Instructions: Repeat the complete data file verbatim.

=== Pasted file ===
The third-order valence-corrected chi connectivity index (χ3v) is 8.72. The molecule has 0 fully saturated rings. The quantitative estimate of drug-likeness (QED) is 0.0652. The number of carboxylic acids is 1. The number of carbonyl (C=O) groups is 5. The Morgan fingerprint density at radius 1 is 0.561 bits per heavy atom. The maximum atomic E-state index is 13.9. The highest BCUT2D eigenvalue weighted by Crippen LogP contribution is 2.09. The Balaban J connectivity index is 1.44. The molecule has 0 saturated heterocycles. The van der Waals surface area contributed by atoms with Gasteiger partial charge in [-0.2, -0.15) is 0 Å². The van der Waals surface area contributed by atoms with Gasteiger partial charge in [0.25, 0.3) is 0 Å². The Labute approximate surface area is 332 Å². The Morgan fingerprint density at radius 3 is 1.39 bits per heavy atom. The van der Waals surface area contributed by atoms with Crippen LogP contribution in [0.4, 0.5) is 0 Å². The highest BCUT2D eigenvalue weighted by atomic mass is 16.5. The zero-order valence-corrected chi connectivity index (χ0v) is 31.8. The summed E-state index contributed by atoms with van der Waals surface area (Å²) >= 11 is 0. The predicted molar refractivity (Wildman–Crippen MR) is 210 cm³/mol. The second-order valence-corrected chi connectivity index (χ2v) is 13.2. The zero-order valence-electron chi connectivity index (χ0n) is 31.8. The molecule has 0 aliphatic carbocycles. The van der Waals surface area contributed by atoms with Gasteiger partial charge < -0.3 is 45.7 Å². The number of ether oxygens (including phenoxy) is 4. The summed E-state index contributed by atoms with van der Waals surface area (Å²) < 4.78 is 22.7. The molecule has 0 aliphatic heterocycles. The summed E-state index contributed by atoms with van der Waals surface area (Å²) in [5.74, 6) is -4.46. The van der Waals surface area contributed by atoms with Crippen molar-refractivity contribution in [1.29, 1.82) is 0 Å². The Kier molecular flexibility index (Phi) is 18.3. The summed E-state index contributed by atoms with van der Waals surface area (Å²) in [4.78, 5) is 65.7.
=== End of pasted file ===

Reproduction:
The third-order valence-corrected chi connectivity index (χ3v) is 8.72. The molecule has 0 fully saturated rings. The quantitative estimate of drug-likeness (QED) is 0.0652. The number of carboxylic acids is 1. The number of carbonyl (C=O) groups is 5. The Morgan fingerprint density at radius 1 is 0.561 bits per heavy atom. The maximum atomic E-state index is 13.9. The highest BCUT2D eigenvalue weighted by Crippen LogP contribution is 2.09. The Balaban J connectivity index is 1.44. The molecule has 0 saturated heterocycles. The van der Waals surface area contributed by atoms with Gasteiger partial charge in [-0.2, -0.15) is 0 Å². The van der Waals surface area contributed by atoms with Gasteiger partial charge in [0.25, 0.3) is 0 Å². The Labute approximate surface area is 332 Å². The Morgan fingerprint density at radius 3 is 1.39 bits per heavy atom. The van der Waals surface area contributed by atoms with Crippen LogP contribution in [0.4, 0.5) is 0 Å². The highest BCUT2D eigenvalue weighted by atomic mass is 16.5. The zero-order valence-corrected chi connectivity index (χ0v) is 31.8. The summed E-state index contributed by atoms with van der Waals surface area (Å²) >= 11 is 0. The predicted molar refractivity (Wildman–Crippen MR) is 210 cm³/mol. The second-order valence-corrected chi connectivity index (χ2v) is 13.2. The zero-order valence-electron chi connectivity index (χ0n) is 31.8. The molecule has 0 aliphatic carbocycles. The van der Waals surface area contributed by atoms with Gasteiger partial charge < -0.3 is 45.7 Å². The number of ether oxygens (including phenoxy) is 4. The summed E-state index contributed by atoms with van der Waals surface area (Å²) < 4.78 is 22.7. The molecule has 0 aliphatic heterocycles. The summed E-state index contributed by atoms with van der Waals surface area (Å²) in [5.74, 6) is -4.46. The van der Waals surface area contributed by atoms with Crippen molar-refractivity contribution in [1.29, 1.82) is 0 Å². The Kier molecular flexibility index (Phi) is 18.3. The summed E-state index contributed by atoms with van der Waals surface area (Å²) in [4.78, 5) is 65.7.